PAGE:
Farnborough – An Impactful Childhood


Growing up in Farnborough, England, across the road and a fence from the Farnborough International Airshow, was a defining time in my life. A love for aviation was born, which today finds me running PR and marketing for the Spirit of St. Louis Air Show & STEM Expo, and a few years ago in the backseat of a Blue Angel F/A-18 performing high-G maneuvers.

And today, as the 2014 Farnborough show approaches, I ran across this great article on the history of that amazing event. And the highlight for me, of course, was reading about the shows in the 80s which I vividly remember. Including the first Western appearance of a Soviet Mig-29, the Soviet An-24, the Boeing E-3A and many, many others.

Celebrating 50 years since that first SBAC show at Hendon, the 1982 event saw 480 exhibitors in the New North Hall on the site of the radar terrace, which was now behind hospitality chalets. The Airbus A310, which was in flight test, went head-to-head with rivals from across the Atlantic, the Boeing 757 and 767 twinjets. A new British aircraft was the Slingsby T67, derived from a Rene Fournier design.

Of 79 aircraft flying in the 1984 show, more than 20 were making their maiden appearance, with 14 debutants in the static display. The event saw the first presentation of Russian aircraft: the Antonov An-72, Ilyushin Il-86 and Mil Mi-26. The de Havilland Dash 8Embraer Brasilia and Saab 340illustrated the competition for regional airliner sales.

Many remember Bill Loverseed’s spot-landing in the de Havilland Buffalo after a strong tailwind reduced elevator effectiveness. The crew climbed out of the wingless wreckage.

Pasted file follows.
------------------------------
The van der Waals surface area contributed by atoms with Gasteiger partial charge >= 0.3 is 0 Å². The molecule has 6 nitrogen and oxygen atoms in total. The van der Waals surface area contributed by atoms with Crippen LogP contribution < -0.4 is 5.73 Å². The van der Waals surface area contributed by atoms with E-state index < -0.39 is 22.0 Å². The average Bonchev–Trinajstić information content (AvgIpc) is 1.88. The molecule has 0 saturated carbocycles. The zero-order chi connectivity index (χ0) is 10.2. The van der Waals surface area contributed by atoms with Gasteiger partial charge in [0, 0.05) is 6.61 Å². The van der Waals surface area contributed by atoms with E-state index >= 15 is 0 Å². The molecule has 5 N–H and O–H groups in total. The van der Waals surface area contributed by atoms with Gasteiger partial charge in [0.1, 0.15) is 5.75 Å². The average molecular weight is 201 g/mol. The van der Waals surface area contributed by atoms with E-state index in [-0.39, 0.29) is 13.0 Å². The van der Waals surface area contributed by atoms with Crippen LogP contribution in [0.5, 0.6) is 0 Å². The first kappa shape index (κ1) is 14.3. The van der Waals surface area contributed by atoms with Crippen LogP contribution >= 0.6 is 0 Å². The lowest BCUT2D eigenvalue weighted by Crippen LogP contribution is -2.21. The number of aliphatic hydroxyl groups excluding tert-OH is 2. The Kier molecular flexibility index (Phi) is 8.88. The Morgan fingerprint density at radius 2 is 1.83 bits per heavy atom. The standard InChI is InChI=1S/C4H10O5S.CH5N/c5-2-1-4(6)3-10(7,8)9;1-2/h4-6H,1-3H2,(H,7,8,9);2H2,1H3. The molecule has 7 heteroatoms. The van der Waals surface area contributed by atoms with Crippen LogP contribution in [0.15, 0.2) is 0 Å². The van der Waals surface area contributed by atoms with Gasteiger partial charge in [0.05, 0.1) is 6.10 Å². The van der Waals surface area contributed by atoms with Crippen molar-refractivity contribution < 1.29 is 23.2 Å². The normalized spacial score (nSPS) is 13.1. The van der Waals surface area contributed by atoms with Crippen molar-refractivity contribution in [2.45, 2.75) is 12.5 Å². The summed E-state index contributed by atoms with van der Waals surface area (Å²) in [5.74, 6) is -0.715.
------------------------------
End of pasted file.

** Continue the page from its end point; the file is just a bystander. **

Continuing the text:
Two new chalet lines in 1986 took the total to almost 300. Rearrangement of other facilities permitted construction of a fourth exhibition space, the New South Hall, pushing the total area to 42,700m2. There were 140 static-display aircraft, including the Antonov An-124, the world’s heaviest aircraft.

New aircraft flying in 1986 included the Airbus A300 “fly-by-wire” demonstrator, BAe’s EAP single-seater research aircraft, ATP, and Harrier GR5, Boeing E-3A Sentry, Dassault-Breguet RafaleFokker 50, and Sikorsky S-70. On the ground were an Aero Spacelines “Super Guppy” transporter and 13 military trainers.

A 1988 highlight was the first Western display appearance of the MiG-29, including a dramatic tail-slide. But Soviet participation was offset by, first, an An-124 engine failure and then a runway departure by an An-22 bringing replacement engine parts. When the MiG-29 did not fly later in the week, the flying control committee grounded the pilot.

A new powerplant concept demonstrated at Farnborough was General Electric’s ultra-high bypass unducted fan on a McDonnell Douglas MD-80 testbed.

The Optica was joined in 1988 by other ill-starred British light aircraft: the Orca/Trago Mills SAH-1, Island Aviation/ARV Super 2 and the Norman Fieldmaster, Freelance and Turbo Firecracker. More site development added two-storey chalets and exhibition areas renamed Halls 1 to 5.

You can read the entire article at http://www.flightglobal.com/news/articles/60-years-of-farnborough-air-shows-225056/. And if you ever get the chance, get yourself to Farnborough.